Sunday, 12 October 2008

The Inglorious Twelfth

Today we had a plan: sack off the south, and head north to Esha Ness, a big, virtually unwatched headland in the north-west of Mainland. Here we would almost certainly find an American wader on the tundra-like areas of grass and pools, or a rare passerine, either in the geos or in various plantations and gardens on the way.

Here is the list of places we tried: Voe, the Busta House Hotel gardens at Brae, Sullom Plantation, Esha Ness (where we walked about 4 miles in total), Collafirth, Gluss,Voxter Plantation and Loch of Tingwall.

Here is the list of vaguely noteworthy birds we saw: 1 Red Grouse somewhere near Tingwall (a Shetland tick for me); 3 Snow Buntings at Tangwick, Esha Ness; 1 Pied Flycatcher at Gluss, and the regular drake Ring-necked Duck & 1 Slavonian Grebe on Loch of Tingwall. Rob also gripped me and Mark off with a Yellow-browed Warbler and a Lesser Whitethroat at Collafirth, but it was raining by then, and we couldn't be arsed to walk to where he'd seen them.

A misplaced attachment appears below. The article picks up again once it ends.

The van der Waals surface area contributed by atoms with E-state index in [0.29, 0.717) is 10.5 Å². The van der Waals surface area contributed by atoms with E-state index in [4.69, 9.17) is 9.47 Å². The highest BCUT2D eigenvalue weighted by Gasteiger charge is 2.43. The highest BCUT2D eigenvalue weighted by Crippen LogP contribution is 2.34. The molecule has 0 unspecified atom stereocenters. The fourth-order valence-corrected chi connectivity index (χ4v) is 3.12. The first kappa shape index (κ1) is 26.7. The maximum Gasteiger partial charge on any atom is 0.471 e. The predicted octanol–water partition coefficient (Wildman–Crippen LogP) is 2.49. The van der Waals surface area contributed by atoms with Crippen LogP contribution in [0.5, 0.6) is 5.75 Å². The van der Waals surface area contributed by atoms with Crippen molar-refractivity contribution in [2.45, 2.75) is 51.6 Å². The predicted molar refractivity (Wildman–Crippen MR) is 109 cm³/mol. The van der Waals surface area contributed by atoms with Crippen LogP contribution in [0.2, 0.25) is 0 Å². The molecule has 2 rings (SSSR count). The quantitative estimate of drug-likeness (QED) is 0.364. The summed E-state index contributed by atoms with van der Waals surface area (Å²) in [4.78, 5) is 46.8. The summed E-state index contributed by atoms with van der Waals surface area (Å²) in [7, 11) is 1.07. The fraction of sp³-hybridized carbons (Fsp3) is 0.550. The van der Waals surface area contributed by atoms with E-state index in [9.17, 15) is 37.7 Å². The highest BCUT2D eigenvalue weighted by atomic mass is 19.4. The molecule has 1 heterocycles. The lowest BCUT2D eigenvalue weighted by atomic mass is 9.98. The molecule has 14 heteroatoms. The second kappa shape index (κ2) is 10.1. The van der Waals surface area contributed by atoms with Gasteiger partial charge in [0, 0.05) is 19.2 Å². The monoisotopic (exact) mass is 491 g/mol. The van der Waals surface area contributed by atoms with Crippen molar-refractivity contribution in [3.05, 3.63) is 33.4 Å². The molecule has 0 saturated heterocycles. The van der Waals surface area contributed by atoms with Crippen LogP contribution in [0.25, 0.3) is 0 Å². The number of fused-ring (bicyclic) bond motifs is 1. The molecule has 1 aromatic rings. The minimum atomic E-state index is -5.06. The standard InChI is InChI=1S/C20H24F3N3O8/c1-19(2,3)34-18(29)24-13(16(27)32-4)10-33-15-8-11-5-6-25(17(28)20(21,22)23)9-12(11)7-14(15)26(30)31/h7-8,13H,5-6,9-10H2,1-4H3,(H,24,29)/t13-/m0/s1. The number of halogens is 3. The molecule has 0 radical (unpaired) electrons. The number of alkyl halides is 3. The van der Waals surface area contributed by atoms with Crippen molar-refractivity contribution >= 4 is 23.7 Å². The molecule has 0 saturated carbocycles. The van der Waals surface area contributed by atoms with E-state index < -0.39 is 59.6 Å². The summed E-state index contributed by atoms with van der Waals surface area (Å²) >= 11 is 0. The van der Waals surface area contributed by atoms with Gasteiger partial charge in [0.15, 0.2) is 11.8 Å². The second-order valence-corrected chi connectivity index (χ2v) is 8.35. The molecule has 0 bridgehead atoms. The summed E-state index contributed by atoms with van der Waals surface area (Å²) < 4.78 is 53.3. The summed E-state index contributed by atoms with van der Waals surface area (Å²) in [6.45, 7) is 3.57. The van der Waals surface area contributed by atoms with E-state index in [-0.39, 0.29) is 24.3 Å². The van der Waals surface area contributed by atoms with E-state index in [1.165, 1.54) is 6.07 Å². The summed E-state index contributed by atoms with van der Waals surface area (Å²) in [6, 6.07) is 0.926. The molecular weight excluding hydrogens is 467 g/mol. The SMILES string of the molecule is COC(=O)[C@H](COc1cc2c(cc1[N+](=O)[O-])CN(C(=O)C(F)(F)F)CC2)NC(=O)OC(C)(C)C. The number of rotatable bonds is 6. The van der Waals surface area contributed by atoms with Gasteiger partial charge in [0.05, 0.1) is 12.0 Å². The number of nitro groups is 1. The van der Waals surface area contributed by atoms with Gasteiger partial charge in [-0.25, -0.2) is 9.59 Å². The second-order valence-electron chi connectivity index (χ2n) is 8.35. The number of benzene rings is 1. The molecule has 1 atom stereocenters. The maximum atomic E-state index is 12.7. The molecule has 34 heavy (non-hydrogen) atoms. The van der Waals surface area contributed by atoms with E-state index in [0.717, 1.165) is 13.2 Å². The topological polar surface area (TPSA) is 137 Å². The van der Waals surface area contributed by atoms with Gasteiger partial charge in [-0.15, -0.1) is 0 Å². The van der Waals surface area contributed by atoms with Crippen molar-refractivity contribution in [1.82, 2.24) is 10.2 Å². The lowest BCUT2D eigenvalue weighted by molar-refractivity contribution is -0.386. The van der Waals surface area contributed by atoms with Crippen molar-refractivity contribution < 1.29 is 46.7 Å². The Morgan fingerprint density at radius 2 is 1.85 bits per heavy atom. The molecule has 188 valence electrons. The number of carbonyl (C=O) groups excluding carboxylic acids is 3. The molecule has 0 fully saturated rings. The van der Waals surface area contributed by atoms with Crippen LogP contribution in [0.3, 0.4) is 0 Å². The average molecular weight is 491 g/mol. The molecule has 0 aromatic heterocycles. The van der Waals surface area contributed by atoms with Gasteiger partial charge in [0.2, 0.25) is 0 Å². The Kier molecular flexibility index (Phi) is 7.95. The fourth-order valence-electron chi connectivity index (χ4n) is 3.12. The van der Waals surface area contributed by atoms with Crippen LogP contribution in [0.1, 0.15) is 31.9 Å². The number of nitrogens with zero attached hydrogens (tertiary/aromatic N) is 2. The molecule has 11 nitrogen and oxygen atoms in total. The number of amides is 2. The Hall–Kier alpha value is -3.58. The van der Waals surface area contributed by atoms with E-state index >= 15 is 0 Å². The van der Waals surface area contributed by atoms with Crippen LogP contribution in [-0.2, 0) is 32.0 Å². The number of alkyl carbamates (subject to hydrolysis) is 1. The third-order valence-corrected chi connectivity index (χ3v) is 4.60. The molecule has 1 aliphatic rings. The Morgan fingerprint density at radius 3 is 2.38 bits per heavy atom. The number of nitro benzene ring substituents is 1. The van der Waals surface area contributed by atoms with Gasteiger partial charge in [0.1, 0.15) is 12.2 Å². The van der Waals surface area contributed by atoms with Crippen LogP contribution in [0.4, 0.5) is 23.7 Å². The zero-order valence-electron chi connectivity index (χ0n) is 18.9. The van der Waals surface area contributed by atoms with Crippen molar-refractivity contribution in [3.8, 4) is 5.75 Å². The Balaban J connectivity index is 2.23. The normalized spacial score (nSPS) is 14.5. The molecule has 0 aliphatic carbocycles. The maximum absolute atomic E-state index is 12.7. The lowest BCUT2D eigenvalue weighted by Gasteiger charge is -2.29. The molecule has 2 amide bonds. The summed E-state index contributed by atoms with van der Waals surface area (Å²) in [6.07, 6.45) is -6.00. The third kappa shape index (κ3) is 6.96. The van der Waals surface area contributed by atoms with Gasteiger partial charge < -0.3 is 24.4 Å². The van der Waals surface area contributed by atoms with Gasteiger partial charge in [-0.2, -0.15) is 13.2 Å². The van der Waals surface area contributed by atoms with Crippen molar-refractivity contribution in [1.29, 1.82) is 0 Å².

Conclusion: there are very few migrant birds in Shetland at the moment.

Some photos:
Mark reads all about the history of Esha Ness lighthouse

A small part of the birdless expanse of Esha Ness

A birdless geo

Another birdless geo

P.S. How could I forget the highlights of the day - tea and chocolate cake at the Braewick Cafe, and a hearty fry-up cooked for us by Mark this evening.

P.P.S. apparently there were a few birds around today, including a Red-breasted Flycatcher at Voe. So an alternative conclusion would be that we're just incompetent.

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